Trump has promised to expel people living in the country illegally. In the first six months of this year, arrests by U.S. Immigration and Customs Enforcement jumped nearly 40 percent compared with the same period last year.

Some community organizations have told immigrants to not open the door to government officials unless they come with a warrant.

One Census Bureau interviewer said a respondent got up and left her alone in his apartment when she started asking citizenship-related questions.

Another described at the meeting what happened when she approached a cluster of mobile homes where a group of Hispanics lived: “I left the information on the door. I could hear them inside. I did two more interviews, and when I came back, they were moving ... (out of their home) because they were afraid of being deported.”

Even immigrants in the country legally expressed some anxiety to researchers. One respondent in an Arabic-language focus group said Arabs in particular were likely to be “scared when they see a government interviewer at their doorsteps.”

(For the U.S. Census presentation, click https://www2.census.gov/cac/nac/meetings/2017-11/Meyers-NAC-Confidentiality-Presentation.pdf)



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Read Comments (9)  —  Post Yours »

1

 Dec 01, 2017 at 09:09 AM georgeg Says:

I don't understand this system (you have to excuse me, I am in Canada). If the immigrants are not documented, are they supposed-to-be counted for such purposes as allocating seats in the House?

2

 Dec 01, 2017 at 09:12 AM Anonymous Says:

I don't understand. If they are ILLEGAL immigrants, how can they be counted in the US Census?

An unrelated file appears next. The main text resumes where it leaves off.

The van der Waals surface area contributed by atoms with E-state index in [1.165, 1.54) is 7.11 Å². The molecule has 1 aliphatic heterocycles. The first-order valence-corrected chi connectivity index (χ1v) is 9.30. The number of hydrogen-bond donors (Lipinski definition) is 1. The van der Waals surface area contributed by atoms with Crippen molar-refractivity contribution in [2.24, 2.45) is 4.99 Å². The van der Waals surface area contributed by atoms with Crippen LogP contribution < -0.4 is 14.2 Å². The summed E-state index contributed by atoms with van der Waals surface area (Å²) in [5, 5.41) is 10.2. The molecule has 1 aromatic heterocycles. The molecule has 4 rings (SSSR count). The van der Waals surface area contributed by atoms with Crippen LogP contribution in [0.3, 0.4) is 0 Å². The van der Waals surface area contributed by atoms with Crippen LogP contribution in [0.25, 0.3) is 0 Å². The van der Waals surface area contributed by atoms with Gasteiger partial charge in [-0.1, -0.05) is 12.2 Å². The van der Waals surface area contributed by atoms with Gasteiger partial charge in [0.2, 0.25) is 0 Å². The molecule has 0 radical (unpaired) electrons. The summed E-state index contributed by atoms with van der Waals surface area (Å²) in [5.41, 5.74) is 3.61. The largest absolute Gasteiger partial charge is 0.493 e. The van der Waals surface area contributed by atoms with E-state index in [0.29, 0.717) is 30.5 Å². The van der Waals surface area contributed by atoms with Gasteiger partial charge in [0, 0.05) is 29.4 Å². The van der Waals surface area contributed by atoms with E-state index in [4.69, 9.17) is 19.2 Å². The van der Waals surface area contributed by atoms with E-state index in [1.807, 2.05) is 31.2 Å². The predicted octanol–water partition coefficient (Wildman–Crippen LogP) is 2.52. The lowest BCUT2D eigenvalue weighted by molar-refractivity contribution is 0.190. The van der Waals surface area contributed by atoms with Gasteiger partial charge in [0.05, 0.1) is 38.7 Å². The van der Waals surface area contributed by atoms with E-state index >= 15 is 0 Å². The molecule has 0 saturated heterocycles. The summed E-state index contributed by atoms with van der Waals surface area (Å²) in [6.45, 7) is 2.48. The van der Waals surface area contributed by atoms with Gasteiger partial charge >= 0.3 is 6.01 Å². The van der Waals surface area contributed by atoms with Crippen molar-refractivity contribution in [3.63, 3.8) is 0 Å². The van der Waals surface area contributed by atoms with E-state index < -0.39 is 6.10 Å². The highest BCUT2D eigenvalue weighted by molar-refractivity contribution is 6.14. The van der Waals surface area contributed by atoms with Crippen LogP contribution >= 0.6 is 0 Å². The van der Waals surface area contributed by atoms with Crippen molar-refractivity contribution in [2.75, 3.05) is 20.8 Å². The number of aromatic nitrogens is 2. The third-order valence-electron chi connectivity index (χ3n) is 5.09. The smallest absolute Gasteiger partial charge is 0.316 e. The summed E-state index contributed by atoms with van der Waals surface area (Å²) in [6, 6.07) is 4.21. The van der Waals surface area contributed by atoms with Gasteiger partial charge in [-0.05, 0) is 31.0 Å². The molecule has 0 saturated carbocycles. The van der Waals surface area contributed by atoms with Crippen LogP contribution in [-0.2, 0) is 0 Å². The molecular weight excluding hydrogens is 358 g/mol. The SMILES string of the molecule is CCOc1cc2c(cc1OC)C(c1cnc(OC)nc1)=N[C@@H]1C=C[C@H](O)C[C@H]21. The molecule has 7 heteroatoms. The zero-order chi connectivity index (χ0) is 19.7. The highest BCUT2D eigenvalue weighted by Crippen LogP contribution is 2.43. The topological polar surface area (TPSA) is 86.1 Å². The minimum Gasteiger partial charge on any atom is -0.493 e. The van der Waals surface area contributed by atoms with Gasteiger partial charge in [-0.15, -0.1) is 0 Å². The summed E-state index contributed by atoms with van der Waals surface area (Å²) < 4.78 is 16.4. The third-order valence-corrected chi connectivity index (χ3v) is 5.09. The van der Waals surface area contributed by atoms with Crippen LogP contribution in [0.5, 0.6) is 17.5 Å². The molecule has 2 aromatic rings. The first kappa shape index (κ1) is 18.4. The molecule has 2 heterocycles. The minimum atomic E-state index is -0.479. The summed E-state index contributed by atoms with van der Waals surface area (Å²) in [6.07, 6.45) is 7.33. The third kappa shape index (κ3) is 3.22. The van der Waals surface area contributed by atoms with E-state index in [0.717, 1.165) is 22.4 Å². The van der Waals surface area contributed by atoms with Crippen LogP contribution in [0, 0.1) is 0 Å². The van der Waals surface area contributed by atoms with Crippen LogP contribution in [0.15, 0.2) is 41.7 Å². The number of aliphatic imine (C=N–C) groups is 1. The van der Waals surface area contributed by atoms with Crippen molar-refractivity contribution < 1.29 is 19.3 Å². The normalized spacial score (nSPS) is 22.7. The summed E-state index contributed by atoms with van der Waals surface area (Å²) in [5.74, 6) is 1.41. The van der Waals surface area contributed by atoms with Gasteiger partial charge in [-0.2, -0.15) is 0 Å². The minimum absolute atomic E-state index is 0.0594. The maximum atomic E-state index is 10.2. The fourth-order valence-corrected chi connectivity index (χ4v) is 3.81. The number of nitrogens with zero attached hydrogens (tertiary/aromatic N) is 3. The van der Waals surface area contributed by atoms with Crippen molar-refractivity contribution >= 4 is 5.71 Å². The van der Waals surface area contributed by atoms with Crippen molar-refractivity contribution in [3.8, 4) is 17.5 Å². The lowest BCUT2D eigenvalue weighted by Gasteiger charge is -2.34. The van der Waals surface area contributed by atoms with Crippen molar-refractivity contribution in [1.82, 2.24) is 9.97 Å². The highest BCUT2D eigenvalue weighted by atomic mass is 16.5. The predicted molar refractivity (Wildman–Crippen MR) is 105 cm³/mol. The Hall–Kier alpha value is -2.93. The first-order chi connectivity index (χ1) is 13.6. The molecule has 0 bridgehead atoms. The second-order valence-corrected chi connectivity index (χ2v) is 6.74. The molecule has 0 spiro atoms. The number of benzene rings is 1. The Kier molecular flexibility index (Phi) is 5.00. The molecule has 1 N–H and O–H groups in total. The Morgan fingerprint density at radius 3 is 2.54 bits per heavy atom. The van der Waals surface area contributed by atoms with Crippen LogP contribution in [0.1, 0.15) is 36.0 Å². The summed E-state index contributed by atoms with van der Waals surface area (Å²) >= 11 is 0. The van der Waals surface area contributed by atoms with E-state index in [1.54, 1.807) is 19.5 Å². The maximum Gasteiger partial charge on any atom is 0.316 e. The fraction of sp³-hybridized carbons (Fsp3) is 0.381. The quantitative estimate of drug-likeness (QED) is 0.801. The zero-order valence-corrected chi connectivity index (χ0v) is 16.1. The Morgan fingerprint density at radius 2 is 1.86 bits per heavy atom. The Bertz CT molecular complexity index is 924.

3

 Dec 01, 2017 at 10:39 AM yonasonw Says:

Reply to #1  
georgeg Says:

I don't understand this system (you have to excuse me, I am in Canada). If the immigrants are not documented, are they supposed-to-be counted for such purposes as allocating seats in the House?

Interesting question...so I Googled it.

Paraphrasing and shortening information posted by Central Statistics Office, I learned the following:

Census information is used by all levels of government, NGOs, businesses, researchers and others for a wide variety of reasons. These include planning for the provision of health care, education, predicting employment, transport, etc.

It is used to help determine where to build new schools, roads, health care facilities, child-care and senior centers...it also the means of measuring the exact extent of migration...by comparing the results of successive censuses, and taking account of the number of births and deaths that have occurred over the same period, one gets an accurate measure of net migration.

One of the greatest strengths of the census is the provision of detailed population figures at local level. It counts the number of people in each region, county, town and local area and this helps local authorities to make better public policy and capital investment decisions.

4

 Dec 01, 2017 at 11:07 AM Realistic Says:

Reply to #2  
Anonymous Says:

I don't understand. If they are ILLEGAL immigrants, how can they be counted in the US Census?

and why were the Black's counted when they were not citizens or allowed to vote? to give southern state whites more power?

5

 Dec 01, 2017 at 11:09 AM Anonymous Says:

Reply to #1  
georgeg Says:

I don't understand this system (you have to excuse me, I am in Canada). If the immigrants are not documented, are they supposed-to-be counted for such purposes as allocating seats in the House?

Their children still need schools, so how do we know what amount to allocate for each district if we don't know who's in there.

We are living in reality, not in fantasy land.

6

 Dec 01, 2017 at 11:27 AM JaredKusherIzSorosPartner Says:

Reply to #2  
Anonymous Says:

I don't understand. If they are ILLEGAL immigrants, how can they be counted in the US Census?

Our Constitution requires counting "persons" ... not citizens. Legal, illegal or extra-terrestrial persons.

(Actually, it contains a formula -- non-taxed Indians, percentages for slaves, etc. -- modified later by amendments.)

7

 Dec 01, 2017 at 11:35 AM yonasonw Says:

Reply to #4  
Realistic Says:

and why were the Black's counted when they were not citizens or allowed to vote? to give southern state whites more power?

It counts PEOPLE...not merely citizens.

8

 Dec 02, 2017 at 09:49 PM Anonymous Says:

Reply to #2  
Anonymous Says:

I don't understand. If they are ILLEGAL immigrants, how can they be counted in the US Census?

They are not.

9

 Dec 04, 2017 at 10:29 AM Anonymous Says:

Reply to #8  
Anonymous Says:

They are not.

Oh yes they are...google the census ignorant one.

10